This statement sets the j-th column of E to j times the j-th column of D. In effect, while D is an identity matrix with 1s down the main diagonal, E has the sequence 1, 2, 3, etc., down its main diagonal.

This works because each worker has access to the entire column of D and the entire column of E necessary to perform the calculation, as each worker works independently and simultaneously on two of the eight columns.

Suppose, however, that you attempt to set the values of the columns of E according to different columns of D:

for j = drange(1:size(D,2)); E(:,j) = j*D(:,j+1); end

This method fails, because when j is 2, you are trying to set the second column of E using the third column of D. These columns are stored in different workers, so an error occurs, indicating that communication between the workers is not allowed.

Restrictions

To use for-drange on a codistributed array, the following conditions must exist:

  • The codistributed array uses a 1-dimensional distribution scheme (not 2dbc).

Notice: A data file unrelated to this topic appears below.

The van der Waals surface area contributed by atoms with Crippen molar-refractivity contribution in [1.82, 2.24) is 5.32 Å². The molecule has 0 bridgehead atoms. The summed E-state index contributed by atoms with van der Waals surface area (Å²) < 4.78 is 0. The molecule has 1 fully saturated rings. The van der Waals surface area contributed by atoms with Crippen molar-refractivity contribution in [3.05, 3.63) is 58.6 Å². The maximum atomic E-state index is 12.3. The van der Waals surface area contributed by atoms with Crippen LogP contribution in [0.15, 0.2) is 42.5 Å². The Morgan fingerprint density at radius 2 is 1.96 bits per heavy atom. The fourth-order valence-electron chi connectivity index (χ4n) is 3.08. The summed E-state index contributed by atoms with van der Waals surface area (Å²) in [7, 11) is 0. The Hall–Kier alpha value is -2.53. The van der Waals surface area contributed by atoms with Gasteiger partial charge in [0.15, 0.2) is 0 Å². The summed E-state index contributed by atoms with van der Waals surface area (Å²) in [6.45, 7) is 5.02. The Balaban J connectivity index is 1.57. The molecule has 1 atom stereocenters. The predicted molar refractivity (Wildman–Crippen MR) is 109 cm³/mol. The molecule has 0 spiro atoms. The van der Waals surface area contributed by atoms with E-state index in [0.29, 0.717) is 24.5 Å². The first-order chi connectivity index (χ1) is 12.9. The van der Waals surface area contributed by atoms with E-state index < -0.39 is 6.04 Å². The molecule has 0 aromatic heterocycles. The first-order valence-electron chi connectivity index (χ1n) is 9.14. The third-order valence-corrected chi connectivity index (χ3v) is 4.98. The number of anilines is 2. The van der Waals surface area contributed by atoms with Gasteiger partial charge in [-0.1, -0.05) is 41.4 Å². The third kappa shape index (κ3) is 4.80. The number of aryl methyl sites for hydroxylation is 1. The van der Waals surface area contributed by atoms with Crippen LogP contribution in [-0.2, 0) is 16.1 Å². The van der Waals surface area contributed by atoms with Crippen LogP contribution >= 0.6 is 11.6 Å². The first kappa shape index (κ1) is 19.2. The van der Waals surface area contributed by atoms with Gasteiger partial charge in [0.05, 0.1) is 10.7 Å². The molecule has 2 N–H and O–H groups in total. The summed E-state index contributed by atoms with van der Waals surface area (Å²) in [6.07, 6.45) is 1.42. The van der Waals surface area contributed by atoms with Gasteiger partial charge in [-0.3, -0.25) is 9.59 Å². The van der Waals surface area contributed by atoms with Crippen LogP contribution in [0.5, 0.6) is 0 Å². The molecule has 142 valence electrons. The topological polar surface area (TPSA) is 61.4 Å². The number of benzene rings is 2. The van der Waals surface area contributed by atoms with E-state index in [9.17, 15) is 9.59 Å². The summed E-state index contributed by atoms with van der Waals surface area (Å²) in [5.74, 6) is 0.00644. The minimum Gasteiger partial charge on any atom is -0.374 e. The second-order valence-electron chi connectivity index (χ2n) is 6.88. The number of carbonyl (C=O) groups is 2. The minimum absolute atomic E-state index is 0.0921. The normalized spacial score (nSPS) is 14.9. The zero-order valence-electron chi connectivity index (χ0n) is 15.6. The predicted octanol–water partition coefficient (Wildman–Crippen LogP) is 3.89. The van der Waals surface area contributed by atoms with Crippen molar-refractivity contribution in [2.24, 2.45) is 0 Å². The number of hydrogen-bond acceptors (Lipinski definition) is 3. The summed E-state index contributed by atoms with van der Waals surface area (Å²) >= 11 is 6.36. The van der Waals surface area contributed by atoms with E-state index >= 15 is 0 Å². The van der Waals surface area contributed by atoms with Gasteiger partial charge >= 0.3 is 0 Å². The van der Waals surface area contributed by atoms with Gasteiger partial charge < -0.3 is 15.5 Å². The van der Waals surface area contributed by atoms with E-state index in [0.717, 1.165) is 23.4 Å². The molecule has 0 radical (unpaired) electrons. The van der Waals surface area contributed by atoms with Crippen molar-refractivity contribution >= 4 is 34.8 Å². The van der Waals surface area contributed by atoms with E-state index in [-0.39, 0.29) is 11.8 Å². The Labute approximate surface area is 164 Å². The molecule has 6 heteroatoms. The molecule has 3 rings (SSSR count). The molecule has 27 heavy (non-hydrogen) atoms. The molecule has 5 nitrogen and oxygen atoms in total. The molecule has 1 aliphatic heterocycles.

• The distribution complies with the default partition scheme.

  • The variable over which the for-drange loop is indexing provides the array subscript for the distribution dimension.

  • All other subscripts can be chosen freely (and can be taken from for-loops over the full range of each dimension).

To loop over all elements in the array, you can use for-drange on the dimension of distribution, and regular for-loops on all other dimensions. The following example executes in an spmd statement running on a parallel pool of 4 workers:

spmd
  PP = zeros(6,8,12,'codistributed');
  RR = rand(6,8,12,codistributor())
  % Default distribution: 
  %   by third dimension, evenly across 4 workers.

  for ii = 1:6
    for jj = 1:8
      for kk = drange(1:12)
        PP(ii,jj,kk) = RR(ii,jj,kk) + labindex;
      end
    end
  end
end

To view the contents of the array, type:

PP